The sister of an adult online performer who died during a sexual role play game gone wrong has called for strict new webcamming pornography laws.
Hope Barden, 21, was found asphyxiated after carrying out a degrading sex act on the internet for a pub landlord over 250 miles away.
A coroner ruled she was unlawfully killed and Hope’s mother said she was “left to die”.
Hope’s sister Lily has called for new regulations to prevent more deaths.
Hope was found dead in Burton-upon-Trent after filming herself “for the purposes of sexual gratification” for a “reckless” online voyeur, Staffordshire coroner Andrew Haigh said.
“The extent of his encouragement to her to carry out this act and his failure to report appropriately when she lost consciousness makes it clear that the male was so subjectively reckless as to amount to manslaughter,” Mr Haigh ruled in Hope’s inquest last week.
Staffordshire Police said Jerome Dangar, 45, from Tintagel, Cornwall, was online when Hope died, but made no attempt to raise the alarm.
It is understood a file was being prepared by police for submission to the Crown Prosecution Service to consider charging him with Hope’s manslaughter.
Police and her family said this would have been a landmark legal first in the UK – but were denied justice when Dangar was found dead at HMP Dartmoor in April.
How did Hope get embroiled in webcamming?
Cornish-born Hope was an adrenaline junkie who completed a skydive and adored her family and friends.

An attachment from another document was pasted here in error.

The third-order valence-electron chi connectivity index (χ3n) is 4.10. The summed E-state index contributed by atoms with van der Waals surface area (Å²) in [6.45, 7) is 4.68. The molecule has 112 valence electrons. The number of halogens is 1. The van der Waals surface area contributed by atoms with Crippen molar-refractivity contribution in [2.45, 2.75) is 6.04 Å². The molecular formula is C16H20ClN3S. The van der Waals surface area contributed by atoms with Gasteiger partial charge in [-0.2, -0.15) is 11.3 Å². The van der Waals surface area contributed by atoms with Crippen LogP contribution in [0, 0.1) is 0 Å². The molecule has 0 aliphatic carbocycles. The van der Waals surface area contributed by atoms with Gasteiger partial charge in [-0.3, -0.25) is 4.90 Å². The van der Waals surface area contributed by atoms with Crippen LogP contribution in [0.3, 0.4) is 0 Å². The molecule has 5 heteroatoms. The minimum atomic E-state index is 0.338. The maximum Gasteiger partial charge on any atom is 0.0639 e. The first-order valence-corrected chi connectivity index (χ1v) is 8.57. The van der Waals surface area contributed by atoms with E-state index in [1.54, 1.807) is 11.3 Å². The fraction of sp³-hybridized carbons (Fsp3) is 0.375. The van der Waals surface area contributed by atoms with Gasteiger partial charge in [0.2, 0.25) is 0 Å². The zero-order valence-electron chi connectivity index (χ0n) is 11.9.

She completed her foundation degree in adolescent mental health at the University of Worcester and became a support worker for people with learning disabilities in Burton.
But in a bid to supplement her income, she began working in the “unregulated” online adult film industry and used several adult webcamming platforms, her sister said. She soon became acquainted with Dangar.
“It started when Hope was still living down here in Penzance.
“It’s not a joke, but the things he (Dangar) was saying we were laughing at.
“I know he was asking her to blow fag smoke down the camera and paid her £50 for that, which is bizarre.
“Then he was asking for very random and extreme things. He was giving her thousands of pounds and she liked designer clothes.
“They weren’t in an online relationship. It was the money and I think it just escalated too quickly.
“She didn’t mean to hang herself and she had no mental health issues. It was a terrible accident, which that sick man didn’t report.”
Who was online sexual predator Dangar?
The middle-aged publican ran the King Arthur’s Arms in the small civil parish and village of Tintagel in north Cornwall.
Hope and Dangar were strangers until they met over an adult online platform, with the pair swapping a series of messages.
He was a regular user of an adult internet site and paid Hope £2,300 to perform sexual acts over three months, according to financial records checked by police.